The book traces Mina’s trip across the Atlantic to Wisconsin and then to the Twin Cities where she worked as a domestic servant, and finally to her move to rural Mille Lacs County, where she and her husband worked a farm, raised seven children, and contributed to rural Swedish community life. Author Joy Lintelman (professor of history at Concordia College in Moorhead, MN) expands upon Mina’s memoir by detailing and including the social, cultural, and economic realities experienced by countless Swedish women. This is a MN Book Award Winner, and winner of a 2010 Award of Merit from the American Association of State and Local History.
IM – 10
Rambling 'Round Maine / Remembering the Maine by Jan Smith
Jan Smith, Minnesota author and storyteller, has written these two related, regional books of historical fiction. The Maine referred to is a township in Otter Tail County, Minnesota that is home to Phelps Mill and, incidentally, the birthplace of Supreme Court Justice William O. Douglas.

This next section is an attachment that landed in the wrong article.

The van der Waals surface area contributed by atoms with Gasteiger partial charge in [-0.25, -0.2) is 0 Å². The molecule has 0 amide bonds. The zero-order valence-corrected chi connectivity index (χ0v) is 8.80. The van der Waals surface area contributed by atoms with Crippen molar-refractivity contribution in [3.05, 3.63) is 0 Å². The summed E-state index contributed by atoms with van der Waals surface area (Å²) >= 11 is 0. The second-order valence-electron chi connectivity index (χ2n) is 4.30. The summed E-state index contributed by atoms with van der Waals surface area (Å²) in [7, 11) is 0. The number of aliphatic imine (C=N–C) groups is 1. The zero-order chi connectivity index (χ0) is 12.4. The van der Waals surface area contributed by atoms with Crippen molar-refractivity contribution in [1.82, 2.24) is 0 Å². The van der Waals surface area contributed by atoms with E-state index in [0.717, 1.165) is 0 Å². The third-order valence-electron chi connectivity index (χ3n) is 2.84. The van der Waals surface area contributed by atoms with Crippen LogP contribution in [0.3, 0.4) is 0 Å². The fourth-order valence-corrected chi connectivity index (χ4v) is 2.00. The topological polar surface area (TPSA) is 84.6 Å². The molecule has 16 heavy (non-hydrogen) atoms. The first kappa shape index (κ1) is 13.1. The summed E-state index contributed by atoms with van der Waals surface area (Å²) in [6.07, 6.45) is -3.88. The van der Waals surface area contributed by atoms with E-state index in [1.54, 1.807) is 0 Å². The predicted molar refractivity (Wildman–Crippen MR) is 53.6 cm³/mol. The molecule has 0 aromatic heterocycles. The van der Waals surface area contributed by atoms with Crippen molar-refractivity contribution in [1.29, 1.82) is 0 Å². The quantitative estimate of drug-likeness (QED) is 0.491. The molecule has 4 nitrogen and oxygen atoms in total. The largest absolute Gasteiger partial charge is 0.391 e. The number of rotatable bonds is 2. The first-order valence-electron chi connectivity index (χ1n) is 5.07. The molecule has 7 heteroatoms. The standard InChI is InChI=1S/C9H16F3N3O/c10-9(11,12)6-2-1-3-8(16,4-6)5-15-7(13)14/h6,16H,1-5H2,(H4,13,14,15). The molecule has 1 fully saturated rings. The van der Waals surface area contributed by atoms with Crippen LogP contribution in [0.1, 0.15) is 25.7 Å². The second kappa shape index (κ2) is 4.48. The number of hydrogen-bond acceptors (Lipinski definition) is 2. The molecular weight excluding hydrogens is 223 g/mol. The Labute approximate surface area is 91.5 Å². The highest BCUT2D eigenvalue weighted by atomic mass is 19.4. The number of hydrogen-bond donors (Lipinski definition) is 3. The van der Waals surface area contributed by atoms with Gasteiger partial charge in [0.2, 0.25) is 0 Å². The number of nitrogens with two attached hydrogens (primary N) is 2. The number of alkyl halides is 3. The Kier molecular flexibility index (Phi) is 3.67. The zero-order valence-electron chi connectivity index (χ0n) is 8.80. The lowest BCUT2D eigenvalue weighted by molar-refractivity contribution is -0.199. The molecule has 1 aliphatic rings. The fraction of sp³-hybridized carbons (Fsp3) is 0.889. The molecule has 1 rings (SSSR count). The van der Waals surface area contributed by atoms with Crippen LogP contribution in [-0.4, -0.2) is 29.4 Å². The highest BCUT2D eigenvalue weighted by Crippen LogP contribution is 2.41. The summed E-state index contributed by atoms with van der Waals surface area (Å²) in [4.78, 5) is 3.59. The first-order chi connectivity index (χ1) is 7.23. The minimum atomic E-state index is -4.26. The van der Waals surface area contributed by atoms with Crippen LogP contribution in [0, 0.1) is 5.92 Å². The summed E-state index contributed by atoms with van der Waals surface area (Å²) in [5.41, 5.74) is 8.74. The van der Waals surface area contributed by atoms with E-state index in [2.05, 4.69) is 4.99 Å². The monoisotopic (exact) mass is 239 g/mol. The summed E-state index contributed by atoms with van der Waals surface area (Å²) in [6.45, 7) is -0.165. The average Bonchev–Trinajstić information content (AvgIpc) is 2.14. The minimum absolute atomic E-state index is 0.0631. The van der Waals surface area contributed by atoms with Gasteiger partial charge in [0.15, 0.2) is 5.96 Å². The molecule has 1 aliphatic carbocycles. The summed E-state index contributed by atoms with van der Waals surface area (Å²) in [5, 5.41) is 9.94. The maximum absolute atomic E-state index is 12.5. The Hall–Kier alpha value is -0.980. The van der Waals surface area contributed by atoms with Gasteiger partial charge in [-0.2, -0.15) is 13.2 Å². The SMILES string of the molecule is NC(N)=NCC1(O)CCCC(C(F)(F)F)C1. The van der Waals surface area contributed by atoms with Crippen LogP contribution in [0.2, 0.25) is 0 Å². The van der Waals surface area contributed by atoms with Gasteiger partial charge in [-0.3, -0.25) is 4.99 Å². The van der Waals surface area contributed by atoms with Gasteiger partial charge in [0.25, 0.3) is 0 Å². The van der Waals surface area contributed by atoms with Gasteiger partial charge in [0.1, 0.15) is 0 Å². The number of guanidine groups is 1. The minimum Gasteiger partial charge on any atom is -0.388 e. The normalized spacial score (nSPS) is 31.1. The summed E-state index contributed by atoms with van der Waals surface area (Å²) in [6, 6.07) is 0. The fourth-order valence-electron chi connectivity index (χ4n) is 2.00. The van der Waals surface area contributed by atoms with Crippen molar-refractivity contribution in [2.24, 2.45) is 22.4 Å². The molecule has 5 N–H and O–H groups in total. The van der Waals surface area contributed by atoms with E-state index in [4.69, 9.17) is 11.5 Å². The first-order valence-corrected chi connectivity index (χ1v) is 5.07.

by Rhoda R. Gilman, Carolyn Gilman, and Deborah M. Stultz
If you heard stories about your grandfather taking the oxcart to St. Cloud for supplies and being gone for two weeks, this book, recently re-issued by the Minnesota Historical Society Press, is for you. It traces the paths running through Minnesota, North Dakota and Canada that were used as international trade routes for furs and merchandise between St. Paul in the south and the settlement that was to become Winnipeg in the north. Supplemented with maps, sketches, a full index and reference notes, the book is divided into chapters featuring six main trails: Manitoba, North Dakota, Minnesota Valley, Woods, Middle and Metropolitan.